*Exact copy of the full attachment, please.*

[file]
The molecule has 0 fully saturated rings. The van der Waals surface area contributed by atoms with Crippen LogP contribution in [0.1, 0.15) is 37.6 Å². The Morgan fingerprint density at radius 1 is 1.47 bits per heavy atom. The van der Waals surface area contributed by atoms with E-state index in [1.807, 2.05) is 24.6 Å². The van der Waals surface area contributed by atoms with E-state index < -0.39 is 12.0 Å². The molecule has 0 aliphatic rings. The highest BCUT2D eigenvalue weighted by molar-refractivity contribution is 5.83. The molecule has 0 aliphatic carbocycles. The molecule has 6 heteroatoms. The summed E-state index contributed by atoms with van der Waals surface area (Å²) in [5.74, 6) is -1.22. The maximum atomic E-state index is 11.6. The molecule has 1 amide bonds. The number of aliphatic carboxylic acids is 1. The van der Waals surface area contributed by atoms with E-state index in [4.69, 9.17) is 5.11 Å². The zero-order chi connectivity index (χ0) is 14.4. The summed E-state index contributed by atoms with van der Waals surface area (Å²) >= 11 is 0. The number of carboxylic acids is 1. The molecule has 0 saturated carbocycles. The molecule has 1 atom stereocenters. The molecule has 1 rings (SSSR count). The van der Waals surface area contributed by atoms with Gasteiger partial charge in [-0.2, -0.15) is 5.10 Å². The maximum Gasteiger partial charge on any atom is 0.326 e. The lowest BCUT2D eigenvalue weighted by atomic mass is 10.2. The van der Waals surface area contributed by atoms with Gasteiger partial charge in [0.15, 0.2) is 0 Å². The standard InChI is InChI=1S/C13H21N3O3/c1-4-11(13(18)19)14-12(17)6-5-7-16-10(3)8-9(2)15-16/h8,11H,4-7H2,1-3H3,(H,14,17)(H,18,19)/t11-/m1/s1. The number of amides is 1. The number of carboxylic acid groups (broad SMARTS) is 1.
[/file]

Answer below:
The molecule has 0 fully saturated rings. The van der Waals surface area contributed by atoms with Crippen LogP contribution in [0.1, 0.15) is 37.6 Å². The Morgan fingerprint density at radius 1 is 1.47 bits per heavy atom. The van der Waals surface area contributed by atoms with E-state index in [1.807, 2.05) is 24.6 Å². The van der Waals surface area contributed by atoms with E-state index < -0.39 is 12.0 Å². The molecule has 0 aliphatic rings. The highest BCUT2D eigenvalue weighted by molar-refractivity contribution is 5.83. The molecule has 0 aliphatic carbocycles. The molecule has 6 heteroatoms. The summed E-state index contributed by atoms with van der Waals surface area (Å²) in [5.74, 6) is -1.22. The maximum atomic E-state index is 11.6. The molecule has 1 amide bonds. The number of aliphatic carboxylic acids is 1. The van der Waals surface area contributed by atoms with E-state index in [4.69, 9.17) is 5.11 Å². The zero-order chi connectivity index (χ0) is 14.4. The summed E-state index contributed by atoms with van der Waals surface area (Å²) >= 11 is 0. The number of carboxylic acids is 1. The molecule has 0 saturated carbocycles. The molecule has 1 atom stereocenters. The molecule has 1 rings (SSSR count). The van der Waals surface area contributed by atoms with Gasteiger partial charge in [-0.2, -0.15) is 5.10 Å². The maximum Gasteiger partial charge on any atom is 0.326 e. The lowest BCUT2D eigenvalue weighted by atomic mass is 10.2. The van der Waals surface area contributed by atoms with Gasteiger partial charge in [0.15, 0.2) is 0 Å². The standard InChI is InChI=1S/C13H21N3O3/c1-4-11(13(18)19)14-12(17)6-5-7-16-10(3)8-9(2)15-16/h8,11H,4-7H2,1-3H3,(H,14,17)(H,18,19)/t11-/m1/s1. The number of amides is 1. The number of carboxylic acid groups (broad SMARTS) is 1.